Food handler training must be repeated every 2-3 years to help you remember and practice food safety effectively.  

How do I verify that you’re an approved provider in Ohio? 

You can find a list of approved providers on the Ohio Department of Health’s website where you will see Learn2Serve by 360training listed. 

When does my course expire? 

Your course will expire one (1) year after you purchase it (the date you submit payment), unless the course itself indicates otherwise. 

For more information about course expiration dates, please read our Terms of Use

What if I need a refund for my course? 

If for some reason you are not happy and would like a refund, send us a request within 72 hours of purchase. Here are the eligibility requirements you must meet: 

  • Your purchase was made no more than 72 hours prior to your refund request. 
  • You have NOT: 
    • Attempted any portion of a test or exam. 
    • Requested or been issued a certificate of completion. 
    • Completed 50% or more of the purchased course. 

If you meet all of these criteria, submit your refund request in writing via email to support@360training.com with a proof-of-purchase receipt and an explanation for why you are requesting a refund. 

You can find more information about our refund policy here

How quickly will I get my certificate of completion?  

Once you finish your course and pass any required exams, you can print your certificate of completion right away.    

What can I do if I lose my certificate of completion?  

If you lose your certificate of completion and need a new one, you can contact customer service at (877) 881-2235 or support@360training.com.   

Why should I take food handler training?

In some districts in Ohio, you need food handler training to be employed as a food worker.  Elsewhere in Ohio, Person-in-Charge training is necessary to qualify you as a shift leader.

And if you plan to work as a food employee in Ohio, you need to know how to avoid exposing yourself and your customers to foodborne disease.

Ohio has its share of foodborne illness, though the number of outbreaks has gone down in recent years. In 2017, the Center for Disease Control and Prevention (CDC) reported 69 foodborne illness outbreaks in Ohio. This is down from the 80 outbreaks reported in 2016 and 86 reported in 2015.

If you practice what you learn in food handler training, you can help ensure the number of outbreaks continues going down every year.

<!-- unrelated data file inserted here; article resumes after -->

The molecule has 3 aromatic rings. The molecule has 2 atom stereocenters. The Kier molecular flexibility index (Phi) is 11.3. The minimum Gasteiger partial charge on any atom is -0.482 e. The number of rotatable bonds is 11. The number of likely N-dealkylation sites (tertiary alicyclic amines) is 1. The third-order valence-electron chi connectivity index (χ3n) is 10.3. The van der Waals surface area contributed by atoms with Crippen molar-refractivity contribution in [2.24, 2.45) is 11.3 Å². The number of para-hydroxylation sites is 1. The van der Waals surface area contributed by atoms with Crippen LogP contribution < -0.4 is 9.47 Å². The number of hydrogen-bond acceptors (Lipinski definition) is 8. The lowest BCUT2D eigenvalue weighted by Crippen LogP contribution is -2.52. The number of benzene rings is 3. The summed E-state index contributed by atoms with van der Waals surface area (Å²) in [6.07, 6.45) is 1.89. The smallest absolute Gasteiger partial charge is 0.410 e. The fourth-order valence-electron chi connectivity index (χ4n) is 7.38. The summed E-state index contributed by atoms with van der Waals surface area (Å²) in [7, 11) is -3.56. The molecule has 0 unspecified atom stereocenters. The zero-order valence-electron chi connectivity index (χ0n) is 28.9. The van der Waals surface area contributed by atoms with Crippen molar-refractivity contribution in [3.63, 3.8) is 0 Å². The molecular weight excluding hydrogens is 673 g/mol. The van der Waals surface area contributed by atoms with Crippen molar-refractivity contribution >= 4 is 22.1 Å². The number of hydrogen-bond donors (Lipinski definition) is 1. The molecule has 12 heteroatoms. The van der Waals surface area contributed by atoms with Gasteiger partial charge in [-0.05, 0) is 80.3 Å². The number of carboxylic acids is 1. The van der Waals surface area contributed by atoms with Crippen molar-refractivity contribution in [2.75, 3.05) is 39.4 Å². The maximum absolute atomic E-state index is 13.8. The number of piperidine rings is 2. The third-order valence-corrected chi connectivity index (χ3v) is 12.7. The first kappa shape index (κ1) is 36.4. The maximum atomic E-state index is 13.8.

What jobs can I get in Ohio with my food handler license?

In Ohio, a food handler license qualifies you for many types of jobs. The training's designed for anyone who works with unpackaged food and/or food-contact surfaces, equipment, or utensils.

You can work in a variety of establishments like:

And job demand is high because the food and beverage industry in Ohio is growing fast.

According to the Ohio Restaurant Association (ORA), in 2019 there were 585,000 restaurant and food service jobs, which translates to 10% of total employment. More importantly, that number is projected to grow 9.1% by the year 2029. That's much faster than the overall national growth estimated at 5%.

If you’re looking to get a job in the food and beverage industry in Ohio, here are some good options, along with how much money you can expect to make based on wage data from the Bureau of Labor Statistics:

Job Title Average Hourly Wage Average Yearly Wage
Dishwasher $10.17 $21,140
Waiter/Waitress $10.89 $22,650
Fast Food Cook $10.40 $21,630
Restaurant Cook $12.29 $25,560

If you get your food handler card before you apply for any of these jobs, you’ll be way ahead of the competition!

Where can I find more information about food safety in Ohio?

Ohio Department of Health (ODH): The ODH sets the food protection rules and guidelines for the state. You can find the Ohio Food Code, food recalls, and other food safety resources on their website.

Ohio Department of Agriculture (ODA): You can find additional food safety resources regarding produce safety, home bakeries and cottage foods, and safe food production through the ODA.

Regulatory Information

Name:Ohio Department of Health
Website URL:http://www.odh.ohio.gov
Address:246 N. High St